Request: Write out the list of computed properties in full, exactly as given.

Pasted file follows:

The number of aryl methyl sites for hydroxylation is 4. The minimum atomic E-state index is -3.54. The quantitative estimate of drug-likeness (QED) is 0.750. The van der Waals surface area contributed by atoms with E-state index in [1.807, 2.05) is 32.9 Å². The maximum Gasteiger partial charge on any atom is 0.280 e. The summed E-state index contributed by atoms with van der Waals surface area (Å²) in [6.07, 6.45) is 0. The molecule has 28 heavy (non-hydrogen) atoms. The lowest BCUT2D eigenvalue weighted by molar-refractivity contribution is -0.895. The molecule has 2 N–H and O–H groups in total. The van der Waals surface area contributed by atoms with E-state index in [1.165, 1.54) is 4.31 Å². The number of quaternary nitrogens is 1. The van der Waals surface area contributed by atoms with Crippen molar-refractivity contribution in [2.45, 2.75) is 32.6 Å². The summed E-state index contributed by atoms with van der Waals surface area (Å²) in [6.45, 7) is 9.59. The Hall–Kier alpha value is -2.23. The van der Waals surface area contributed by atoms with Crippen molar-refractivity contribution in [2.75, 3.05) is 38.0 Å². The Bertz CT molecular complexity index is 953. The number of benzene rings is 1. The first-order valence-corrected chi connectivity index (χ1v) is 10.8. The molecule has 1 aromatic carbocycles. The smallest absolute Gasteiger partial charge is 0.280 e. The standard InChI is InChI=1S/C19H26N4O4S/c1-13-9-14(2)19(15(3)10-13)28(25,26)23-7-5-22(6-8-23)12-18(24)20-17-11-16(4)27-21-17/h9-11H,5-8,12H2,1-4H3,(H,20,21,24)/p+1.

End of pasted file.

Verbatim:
The number of aryl methyl sites for hydroxylation is 4. The minimum atomic E-state index is -3.54. The quantitative estimate of drug-likeness (QED) is 0.750. The van der Waals surface area contributed by atoms with E-state index in [1.807, 2.05) is 32.9 Å². The maximum Gasteiger partial charge on any atom is 0.280 e. The summed E-state index contributed by atoms with van der Waals surface area (Å²) in [6.07, 6.45) is 0. The molecule has 28 heavy (non-hydrogen) atoms. The lowest BCUT2D eigenvalue weighted by molar-refractivity contribution is -0.895. The molecule has 2 N–H and O–H groups in total. The van der Waals surface area contributed by atoms with E-state index in [1.165, 1.54) is 4.31 Å². The number of quaternary nitrogens is 1. The van der Waals surface area contributed by atoms with Crippen molar-refractivity contribution in [2.45, 2.75) is 32.6 Å². The summed E-state index contributed by atoms with van der Waals surface area (Å²) in [6.45, 7) is 9.59. The Hall–Kier alpha value is -2.23. The van der Waals surface area contributed by atoms with Crippen molar-refractivity contribution in [2.75, 3.05) is 38.0 Å². The Bertz CT molecular complexity index is 953. The number of benzene rings is 1. The first-order valence-corrected chi connectivity index (χ1v) is 10.8. The molecule has 1 aromatic carbocycles. The smallest absolute Gasteiger partial charge is 0.280 e. The standard InChI is InChI=1S/C19H26N4O4S/c1-13-9-14(2)19(15(3)10-13)28(25,26)23-7-5-22(6-8-23)12-18(24)20-17-11-16(4)27-21-17/h9-11H,5-8,12H2,1-4H3,(H,20,21,24)/p+1.